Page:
But why are landlords choosing to leave so many apartments vacant? Doesn’t this go against all sense of good business? After NY State’s Housing and Tenant Protection Act of 2019, landlords found new ways to deregulate apartments and raise rents. If two vacant apartments are combined—commonly now called “Frankensteined”—landlords are able to raise the base rent to whatever they like, essentially deregulating the units. Some hope that remaining tenants in near-empty buildings would clear out, so multiple apartments could be combined or to fully demolish and renovate the building into new, unregulated units. Data pulled from the Department of Buildings shows that 341 applications to combine two apartments were approved since January 1, 2019, meaning that almost 700 rent stabilized units were permanently lost due to this practice. Other landlords are simply waiting for the tenant-friendly legislative body in Albany to shift. According to a Real Deal article published in September, many landlords “don’t blame Covid as much as they do the new law’s limits on how much landlords can be reimbursed for renovations. Some landlords also say they are reluctant to fill vacant apartments because they think state legislators might change the law in their favor.”
As the COVID-19 crisis drags on with no end in sight, more and more units are being vacated. A Crain’s article this month reports that vacancies in Manhattan reached a record high, with close to 16,000 available to rent.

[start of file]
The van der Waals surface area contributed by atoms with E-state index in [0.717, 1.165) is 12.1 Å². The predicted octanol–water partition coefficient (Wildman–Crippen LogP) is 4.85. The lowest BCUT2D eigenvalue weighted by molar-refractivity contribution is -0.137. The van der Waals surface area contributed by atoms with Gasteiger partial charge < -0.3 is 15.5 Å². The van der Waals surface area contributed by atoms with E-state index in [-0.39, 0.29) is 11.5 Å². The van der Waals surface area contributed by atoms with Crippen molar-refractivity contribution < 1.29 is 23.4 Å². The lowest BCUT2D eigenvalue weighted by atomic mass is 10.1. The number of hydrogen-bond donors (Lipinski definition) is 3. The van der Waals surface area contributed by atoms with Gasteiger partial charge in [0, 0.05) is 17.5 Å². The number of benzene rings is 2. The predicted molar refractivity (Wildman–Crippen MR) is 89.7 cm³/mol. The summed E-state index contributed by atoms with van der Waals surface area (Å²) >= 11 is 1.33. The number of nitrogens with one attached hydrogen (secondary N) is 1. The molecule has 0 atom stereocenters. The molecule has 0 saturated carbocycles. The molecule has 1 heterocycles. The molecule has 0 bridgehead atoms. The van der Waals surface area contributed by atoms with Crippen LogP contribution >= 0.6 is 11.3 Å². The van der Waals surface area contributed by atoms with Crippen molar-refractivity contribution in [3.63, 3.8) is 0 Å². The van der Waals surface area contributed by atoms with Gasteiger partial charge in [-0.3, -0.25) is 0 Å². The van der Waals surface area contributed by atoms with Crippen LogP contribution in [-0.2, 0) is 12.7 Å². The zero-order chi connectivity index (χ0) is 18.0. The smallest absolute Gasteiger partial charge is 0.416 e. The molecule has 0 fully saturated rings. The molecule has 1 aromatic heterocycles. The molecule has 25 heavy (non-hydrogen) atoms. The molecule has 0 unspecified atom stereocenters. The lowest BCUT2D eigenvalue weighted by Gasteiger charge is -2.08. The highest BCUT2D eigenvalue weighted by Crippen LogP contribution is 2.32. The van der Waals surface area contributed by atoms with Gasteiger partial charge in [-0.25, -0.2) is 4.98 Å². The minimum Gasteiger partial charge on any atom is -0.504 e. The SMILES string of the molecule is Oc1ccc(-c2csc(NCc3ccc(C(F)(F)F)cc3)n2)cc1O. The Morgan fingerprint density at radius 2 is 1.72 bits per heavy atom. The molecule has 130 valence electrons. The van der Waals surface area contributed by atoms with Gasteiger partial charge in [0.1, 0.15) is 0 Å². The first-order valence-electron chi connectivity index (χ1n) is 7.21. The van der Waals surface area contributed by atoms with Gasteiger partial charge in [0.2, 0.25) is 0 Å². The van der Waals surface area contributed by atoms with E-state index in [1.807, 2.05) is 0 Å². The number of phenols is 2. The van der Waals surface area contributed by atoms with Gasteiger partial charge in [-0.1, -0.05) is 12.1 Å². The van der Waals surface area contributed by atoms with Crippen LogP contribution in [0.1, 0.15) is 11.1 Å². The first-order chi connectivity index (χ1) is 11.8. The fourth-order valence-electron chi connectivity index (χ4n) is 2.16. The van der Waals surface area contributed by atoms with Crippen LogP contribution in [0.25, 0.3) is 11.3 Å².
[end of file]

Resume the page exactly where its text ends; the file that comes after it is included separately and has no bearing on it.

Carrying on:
There are tangible solutions. The End Warehousing Coalition, which came together to address this crisis, is inspired by cities around the world responding to the problem of warehoused units. Barcelona is forcing landlords to rent out empty apartments within thirty days or face the possibility of having the dwellings seized by the city. Los Angeles is exploring a tax on vacant apartments, which would push landlords to rent rather than sit on their housing stock. More and more creative solutions are emerging worldwide to ensure housing for all during a pandemic. New York should be a leader in this movement.
Our coalition is working with the New York City Council and the New York State government to advance legislation which would create a registry of vacant units, mandate inspections of those units, and fine landlords who are holding affordable apartments empty. Money generated from those fines could feed into a voucher program to fund housing for the homeless. Another proposed policy would automatically reduce residential rents to the federally-determined fair market rates and require landlords to accept housing vouchers from low-income and homeless applicants.
We need an affordable solution for New Yorkers. Our tax money should not support warehousing any affordable units, especially in private buildings that receive government subsidies. New York City and state can and must develop immediate policy solutions to this crisis.
The authors are members of the End Warehousing Coalition, which is made up of several organizations including St Nicks Alliance, Los Sures, the Cooper Square Committee, Tenants Taking Control, United Neighbors Organization, Los Sures LUCHA!, Communities Resist, Housing Conservation Coordinators, Stellar Tenants for Affordable Housing, and Citizen Action NY.